This article presents the results of a systematic literature search on the effectiveness and safety of topical clotrimazole when used for the treatment of uncomplicated (acute) and complicated vulvovaginal candidosis. In addition, the scientific evidence for its topical use in men with Candida balanitis will also be explored.

3.2. Clotrimazole in Complicated Vulvovaginal Candidosis

3.2.1. Vaginal Yeast Infection during Pregnancy

During pregnancy, up to 50% of women experience vulvovaginal candidosis [51]. In addition, in pregnant women, recurrent vaginal yeast infections and insufficient therapeutic responses are more frequently recorded than in non-pregnant women [10,52]. An increased content of glycogen and lower pH value in the vagina as well as an intensified binding of yeast cells to the vaginal mucosa have been made accountable for this observation [10,51]. During pregnancy, the therapy of symptomatic vaginal yeast infections should be intense, but restricted to topical preparations; oral antifungals should be avoided [10,14]. Specifically, topical azoles can be used at all stages of pregnancy because there is no or only minimal systemic exposure following intravaginal administration [53]. The FDA assigned topical clotrimazole to pregnancy category B. The other topical imidazoles and triazoles have been assigned to category C. In fact, several clinical trials confirmed the safety of clotrimazole in pregnancy; no association was observed between vaginal application of clotrimazole and congenital abnormalities [54].

Our systematic literature search identified five articles which qualified for inclusion (Table 3). In pregnant women with symptomatic vulvovaginal candidosis, clotrimazole 100 mg (vaginal tablet), administered for approximately 1 week, provided high mycological cure rates (78–88% at 1 or 2–4 weeks after therapy). Similar results were observed following 1-week application of clotrimazole 1% internal cream. Intravaginal clotrimazole was significantly more effective than placebo treatment [55]. In the same and other studies, the prophylactic use of clotrimazole during pregnancy significantly lowered the frequency of Candida presence on the neonatal skin [55–59]. Moreover, mycological cure rates were markedly higher with multiple-dose clotrimazole compared with nystatin, while there was no difference to terconazole. There was a trend towards reduced effectiveness of clotrimazole when taken as a single intravaginal 500 mg dose. In all five studies, topical clotrimazole was well tolerated.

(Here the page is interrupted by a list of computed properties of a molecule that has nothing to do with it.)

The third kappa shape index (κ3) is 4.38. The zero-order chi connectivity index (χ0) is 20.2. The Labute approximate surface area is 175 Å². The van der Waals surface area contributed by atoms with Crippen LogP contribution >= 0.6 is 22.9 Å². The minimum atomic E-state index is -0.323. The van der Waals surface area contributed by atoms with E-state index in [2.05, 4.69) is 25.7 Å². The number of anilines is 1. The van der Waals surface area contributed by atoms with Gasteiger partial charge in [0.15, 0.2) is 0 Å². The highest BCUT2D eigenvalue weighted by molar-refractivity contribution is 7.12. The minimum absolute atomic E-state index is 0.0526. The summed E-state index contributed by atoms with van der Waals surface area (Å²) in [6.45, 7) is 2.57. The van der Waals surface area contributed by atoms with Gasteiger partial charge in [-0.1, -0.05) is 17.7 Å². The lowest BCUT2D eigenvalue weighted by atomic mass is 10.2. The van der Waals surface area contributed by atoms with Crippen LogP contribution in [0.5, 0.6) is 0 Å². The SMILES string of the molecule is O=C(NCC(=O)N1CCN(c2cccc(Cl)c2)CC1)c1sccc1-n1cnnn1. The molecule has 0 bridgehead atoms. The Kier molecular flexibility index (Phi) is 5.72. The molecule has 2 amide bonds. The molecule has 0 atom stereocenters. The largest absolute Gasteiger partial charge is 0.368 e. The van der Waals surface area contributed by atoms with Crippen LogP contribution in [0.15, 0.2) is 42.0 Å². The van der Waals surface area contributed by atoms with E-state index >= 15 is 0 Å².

Two additional randomized controlled trials studied the potential of clotrimazole in the prevention of preterm birth when administered to pregnant women with asymptomatic vaginal candidosis. Kiss et al. [60] evaluated whether a screening strategy in pregnant women presenting for their prenatal visits early in the second trimester lowers the rate of preterm delivery. Subjects with pathological vaginal flora were randomized to an intervention group or control group (no treatment). Women who received intravaginal clotrimazole 100 mg once-daily for 6 days due to asymptomatic vulvovaginal candidosis showed a significantly lower spontaneous preterm birth rate than untreated women (8/294 (2.7%) vs. 22/292 (7.5%); risk ratio (RR): 0.36; 95% confidence interval (CI): 0.16, 0.80) [61]. In a smaller study conducted by Roberts and colleagues [62], 98 pregnant women at <20 weeks of gestation were randomized to intravaginal clotrimazole 100 mg once-daily for 6 days or no treatment. There was a reduction in preterm birth rate in women treated with clotrimazole (4.0% vs. 6.3%), but the difference did not reach statistical significance. A meta-analysis of both trials concluded that
treatment of asymptomatic candidosis may reduce the risk of preterm birth, but further prospective, sufficiently powered studies are required [61].